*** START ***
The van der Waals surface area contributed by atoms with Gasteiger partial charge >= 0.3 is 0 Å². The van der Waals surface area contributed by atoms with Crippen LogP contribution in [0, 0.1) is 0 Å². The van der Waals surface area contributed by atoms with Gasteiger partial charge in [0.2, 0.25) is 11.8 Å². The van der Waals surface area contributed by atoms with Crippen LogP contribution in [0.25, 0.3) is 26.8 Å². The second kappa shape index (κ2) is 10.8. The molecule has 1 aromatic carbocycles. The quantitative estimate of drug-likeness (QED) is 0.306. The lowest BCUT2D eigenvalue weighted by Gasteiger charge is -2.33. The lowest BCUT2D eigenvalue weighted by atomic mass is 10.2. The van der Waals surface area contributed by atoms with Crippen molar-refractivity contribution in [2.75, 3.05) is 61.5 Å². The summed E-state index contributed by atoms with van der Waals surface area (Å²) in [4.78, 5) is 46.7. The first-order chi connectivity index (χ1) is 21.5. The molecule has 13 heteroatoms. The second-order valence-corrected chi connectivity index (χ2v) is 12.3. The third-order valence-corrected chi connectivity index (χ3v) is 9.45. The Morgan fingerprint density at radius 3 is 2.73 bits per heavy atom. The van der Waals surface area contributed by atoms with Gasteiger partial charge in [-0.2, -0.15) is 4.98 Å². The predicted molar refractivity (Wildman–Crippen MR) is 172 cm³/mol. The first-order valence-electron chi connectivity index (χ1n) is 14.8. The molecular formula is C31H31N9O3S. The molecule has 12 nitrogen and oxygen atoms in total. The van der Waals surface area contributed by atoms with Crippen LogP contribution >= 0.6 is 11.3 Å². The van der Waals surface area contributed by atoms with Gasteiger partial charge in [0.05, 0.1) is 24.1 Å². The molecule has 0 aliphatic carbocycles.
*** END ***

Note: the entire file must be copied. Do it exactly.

The van der Waals surface area contributed by atoms with Gasteiger partial charge >= 0.3 is 0 Å². The van der Waals surface area contributed by atoms with Crippen LogP contribution in [0, 0.1) is 0 Å². The van der Waals surface area contributed by atoms with Gasteiger partial charge in [0.2, 0.25) is 11.8 Å². The van der Waals surface area contributed by atoms with Crippen LogP contribution in [0.25, 0.3) is 26.8 Å². The second kappa shape index (κ2) is 10.8. The molecule has 1 aromatic carbocycles. The quantitative estimate of drug-likeness (QED) is 0.306. The lowest BCUT2D eigenvalue weighted by Gasteiger charge is -2.33. The lowest BCUT2D eigenvalue weighted by atomic mass is 10.2. The van der Waals surface area contributed by atoms with Crippen molar-refractivity contribution in [2.75, 3.05) is 61.5 Å². The summed E-state index contributed by atoms with van der Waals surface area (Å²) in [4.78, 5) is 46.7. The first-order chi connectivity index (χ1) is 21.5. The molecule has 13 heteroatoms. The second-order valence-corrected chi connectivity index (χ2v) is 12.3. The third-order valence-corrected chi connectivity index (χ3v) is 9.45. The Morgan fingerprint density at radius 3 is 2.73 bits per heavy atom. The van der Waals surface area contributed by atoms with Gasteiger partial charge in [-0.2, -0.15) is 4.98 Å². The predicted molar refractivity (Wildman–Crippen MR) is 172 cm³/mol. The first-order valence-electron chi connectivity index (χ1n) is 14.8. The molecular formula is C31H31N9O3S. The molecule has 12 nitrogen and oxygen atoms in total. The van der Waals surface area contributed by atoms with Crippen LogP contribution >= 0.6 is 11.3 Å². The van der Waals surface area contributed by atoms with Gasteiger partial charge in [0.05, 0.1) is 24.1 Å². The molecule has 0 aliphatic carbocycles.